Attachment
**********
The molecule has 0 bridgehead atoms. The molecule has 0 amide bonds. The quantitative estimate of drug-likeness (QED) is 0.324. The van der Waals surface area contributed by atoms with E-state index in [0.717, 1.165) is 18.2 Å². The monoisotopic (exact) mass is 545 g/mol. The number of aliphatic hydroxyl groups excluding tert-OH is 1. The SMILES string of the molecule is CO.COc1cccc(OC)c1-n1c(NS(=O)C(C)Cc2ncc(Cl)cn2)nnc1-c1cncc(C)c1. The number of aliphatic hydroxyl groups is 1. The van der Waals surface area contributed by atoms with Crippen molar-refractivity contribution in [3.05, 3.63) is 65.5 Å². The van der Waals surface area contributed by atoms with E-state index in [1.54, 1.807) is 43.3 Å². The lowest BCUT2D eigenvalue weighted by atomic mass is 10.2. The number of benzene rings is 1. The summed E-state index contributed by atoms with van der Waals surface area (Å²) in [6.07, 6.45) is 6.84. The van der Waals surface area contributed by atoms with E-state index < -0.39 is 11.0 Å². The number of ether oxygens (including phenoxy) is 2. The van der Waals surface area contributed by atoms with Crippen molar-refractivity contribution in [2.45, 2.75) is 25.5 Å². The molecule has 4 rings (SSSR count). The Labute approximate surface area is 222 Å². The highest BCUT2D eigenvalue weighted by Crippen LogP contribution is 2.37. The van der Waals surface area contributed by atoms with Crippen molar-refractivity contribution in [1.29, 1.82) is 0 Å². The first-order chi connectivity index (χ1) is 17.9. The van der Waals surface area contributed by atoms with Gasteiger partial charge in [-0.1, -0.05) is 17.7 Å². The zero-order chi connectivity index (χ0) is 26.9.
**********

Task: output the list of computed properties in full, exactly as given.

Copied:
The molecule has 0 bridgehead atoms. The molecule has 0 amide bonds. The quantitative estimate of drug-likeness (QED) is 0.324. The van der Waals surface area contributed by atoms with E-state index in [0.717, 1.165) is 18.2 Å². The monoisotopic (exact) mass is 545 g/mol. The number of aliphatic hydroxyl groups excluding tert-OH is 1. The SMILES string of the molecule is CO.COc1cccc(OC)c1-n1c(NS(=O)C(C)Cc2ncc(Cl)cn2)nnc1-c1cncc(C)c1. The number of aliphatic hydroxyl groups is 1. The van der Waals surface area contributed by atoms with Crippen molar-refractivity contribution in [3.05, 3.63) is 65.5 Å². The van der Waals surface area contributed by atoms with E-state index in [1.54, 1.807) is 43.3 Å². The lowest BCUT2D eigenvalue weighted by atomic mass is 10.2. The number of benzene rings is 1. The summed E-state index contributed by atoms with van der Waals surface area (Å²) in [6.07, 6.45) is 6.84. The van der Waals surface area contributed by atoms with E-state index < -0.39 is 11.0 Å². The number of ether oxygens (including phenoxy) is 2. The van der Waals surface area contributed by atoms with Crippen molar-refractivity contribution in [2.45, 2.75) is 25.5 Å². The molecule has 4 rings (SSSR count). The Labute approximate surface area is 222 Å². The highest BCUT2D eigenvalue weighted by Crippen LogP contribution is 2.37. The van der Waals surface area contributed by atoms with Crippen molar-refractivity contribution in [1.29, 1.82) is 0 Å². The first-order chi connectivity index (χ1) is 17.9. The van der Waals surface area contributed by atoms with Gasteiger partial charge in [-0.1, -0.05) is 17.7 Å². The zero-order chi connectivity index (χ0) is 26.9.